Wednesday, March 2, 2011

The best paddler

A good paddler

A while ago one of my friends made a comment on our newsgroup about the big (read, best) three paddlers in the province. They certainly are excellent paddlers but possibly others could be placed at the level also.

I would hope that theses people are better paddlers than I am. For example, Jim P has been paddling in excess of 30 years or more than 50% of his life. I've been paddling about 10% and would have to live in excess of 100 to hit 50% in order to be as proficient.

There will always be people who will exceed me in any category, there's no point in making comparisons. I'm just glad that there are better paddlers - these people I can learn from.


  1. Well, I have been paddling for less than 6% of my life then... But if you look at how much our little group has packed into the last couple of years, Tony, and if we keep it up in the next few years maybe we will actually catch up to some of the those better paddlers out there...

    In my view, some of the best paddlers are the ones that impart their experience and skills upon the rest of us through the giving of their time and knowledge...

  2. Dean gives one perspective as to the "best", being those who give back the most. That is valid in its way. By best, I meant the master mariners of sea kayaking, those who understand the ocean most profoundly, who navigates unerringly in the thickest fog and who can survive the most brutal conditions. They are my "best" because they are men (or women) of the sea, accomplished in their element.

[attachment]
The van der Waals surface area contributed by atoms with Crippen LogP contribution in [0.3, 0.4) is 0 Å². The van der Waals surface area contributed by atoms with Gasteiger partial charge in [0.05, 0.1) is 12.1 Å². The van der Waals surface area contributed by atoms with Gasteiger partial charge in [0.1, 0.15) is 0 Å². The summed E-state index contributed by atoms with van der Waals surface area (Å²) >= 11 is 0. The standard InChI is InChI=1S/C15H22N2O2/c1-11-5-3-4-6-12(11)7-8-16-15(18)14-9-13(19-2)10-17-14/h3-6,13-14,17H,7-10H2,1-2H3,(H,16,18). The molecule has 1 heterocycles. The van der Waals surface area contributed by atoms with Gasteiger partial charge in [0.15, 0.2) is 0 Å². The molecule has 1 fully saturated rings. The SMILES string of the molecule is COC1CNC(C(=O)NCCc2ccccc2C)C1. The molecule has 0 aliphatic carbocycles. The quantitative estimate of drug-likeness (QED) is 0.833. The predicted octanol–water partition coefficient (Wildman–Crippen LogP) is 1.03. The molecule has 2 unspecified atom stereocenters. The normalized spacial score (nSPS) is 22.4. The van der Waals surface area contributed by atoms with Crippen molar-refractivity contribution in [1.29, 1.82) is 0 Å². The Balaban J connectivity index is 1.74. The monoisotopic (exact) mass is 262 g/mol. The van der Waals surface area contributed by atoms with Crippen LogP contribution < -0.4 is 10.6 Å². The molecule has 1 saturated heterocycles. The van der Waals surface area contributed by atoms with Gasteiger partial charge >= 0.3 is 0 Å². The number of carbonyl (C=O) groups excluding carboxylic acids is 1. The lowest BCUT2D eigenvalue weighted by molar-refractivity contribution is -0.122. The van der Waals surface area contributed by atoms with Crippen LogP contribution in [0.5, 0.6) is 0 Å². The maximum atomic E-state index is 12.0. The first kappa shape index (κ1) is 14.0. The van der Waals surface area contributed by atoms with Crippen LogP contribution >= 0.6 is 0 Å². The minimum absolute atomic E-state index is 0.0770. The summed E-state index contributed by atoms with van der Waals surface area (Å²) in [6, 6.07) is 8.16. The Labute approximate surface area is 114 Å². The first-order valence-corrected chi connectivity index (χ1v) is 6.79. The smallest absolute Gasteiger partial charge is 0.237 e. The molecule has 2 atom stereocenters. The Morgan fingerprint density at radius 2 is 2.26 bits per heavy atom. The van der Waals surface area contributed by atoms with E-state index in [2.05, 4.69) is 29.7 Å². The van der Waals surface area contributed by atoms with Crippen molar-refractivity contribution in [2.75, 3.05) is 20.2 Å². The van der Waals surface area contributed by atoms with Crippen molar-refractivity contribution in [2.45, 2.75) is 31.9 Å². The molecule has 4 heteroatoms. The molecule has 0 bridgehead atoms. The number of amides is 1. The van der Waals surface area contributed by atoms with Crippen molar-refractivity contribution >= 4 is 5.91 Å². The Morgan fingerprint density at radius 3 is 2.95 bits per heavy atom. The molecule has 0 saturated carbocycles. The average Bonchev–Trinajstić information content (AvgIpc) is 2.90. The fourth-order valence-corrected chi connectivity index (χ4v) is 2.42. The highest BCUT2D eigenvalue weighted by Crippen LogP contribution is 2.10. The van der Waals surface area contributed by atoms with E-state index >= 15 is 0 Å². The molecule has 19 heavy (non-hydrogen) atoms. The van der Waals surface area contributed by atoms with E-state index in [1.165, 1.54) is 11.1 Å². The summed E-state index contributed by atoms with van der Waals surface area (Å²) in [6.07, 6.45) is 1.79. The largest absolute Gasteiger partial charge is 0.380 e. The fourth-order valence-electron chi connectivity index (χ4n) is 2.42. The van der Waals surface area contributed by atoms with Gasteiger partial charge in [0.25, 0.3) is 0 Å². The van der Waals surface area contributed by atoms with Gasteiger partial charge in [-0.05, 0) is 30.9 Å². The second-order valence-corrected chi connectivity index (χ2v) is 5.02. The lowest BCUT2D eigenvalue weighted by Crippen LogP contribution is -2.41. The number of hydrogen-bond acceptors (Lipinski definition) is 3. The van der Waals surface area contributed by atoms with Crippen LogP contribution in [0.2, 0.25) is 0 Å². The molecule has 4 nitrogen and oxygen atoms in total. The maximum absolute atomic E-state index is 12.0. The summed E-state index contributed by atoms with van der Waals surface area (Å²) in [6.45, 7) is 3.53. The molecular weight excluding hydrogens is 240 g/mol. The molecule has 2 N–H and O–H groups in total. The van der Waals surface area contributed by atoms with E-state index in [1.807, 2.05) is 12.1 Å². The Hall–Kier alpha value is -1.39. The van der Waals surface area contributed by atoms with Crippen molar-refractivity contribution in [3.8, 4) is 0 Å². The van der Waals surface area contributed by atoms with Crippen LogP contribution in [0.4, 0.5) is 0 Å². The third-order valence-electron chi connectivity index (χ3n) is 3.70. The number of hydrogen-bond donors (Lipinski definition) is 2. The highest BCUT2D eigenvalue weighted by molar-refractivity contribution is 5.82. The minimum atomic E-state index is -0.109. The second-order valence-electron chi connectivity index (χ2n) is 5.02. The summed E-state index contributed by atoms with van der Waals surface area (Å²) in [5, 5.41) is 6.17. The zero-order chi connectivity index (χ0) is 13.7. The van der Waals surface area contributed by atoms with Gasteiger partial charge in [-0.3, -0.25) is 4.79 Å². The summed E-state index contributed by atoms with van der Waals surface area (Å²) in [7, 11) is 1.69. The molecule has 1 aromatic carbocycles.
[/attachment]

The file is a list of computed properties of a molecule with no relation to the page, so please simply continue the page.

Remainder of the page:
3. I have to agree with you Dean that we have made some giant leaps forward in the last couple of years. A big reason for that is we are willing to learn and push the envelope. We'll get better still but catch the likes of Jim, Richard and Ian ... that will take some doing.

    Malcolm, you are right. I understand what you're saying. There's more to being an excellent paddler than sticking your paddle in the water. Becoming a master mariner means putting in time on the ocean, looking, paying attention and absorbing. Some of these things I can learn by reading and watching but ultimately it means getting out there and doing.

    Tony :-)

  4. Fringe.
    It seems every kayak group has em. Even our group here in Ottawa does...and Im in the fringe movement in that group. That's what really makes joining a group worth it. Sure you see the experts out for the social outings and on occasion but it's the group of guys and gal messing about in boats that attracts me. I'll be joining KNL once I get down.

  5. You'll be right at home then Lee with KNL and the group that meets regularly at St. Philips on Thursday evenings. Messing about in boats is one good way to learn new skills or to practice already learned skills. Looking forward to meeting you when you land.

    Tny :-)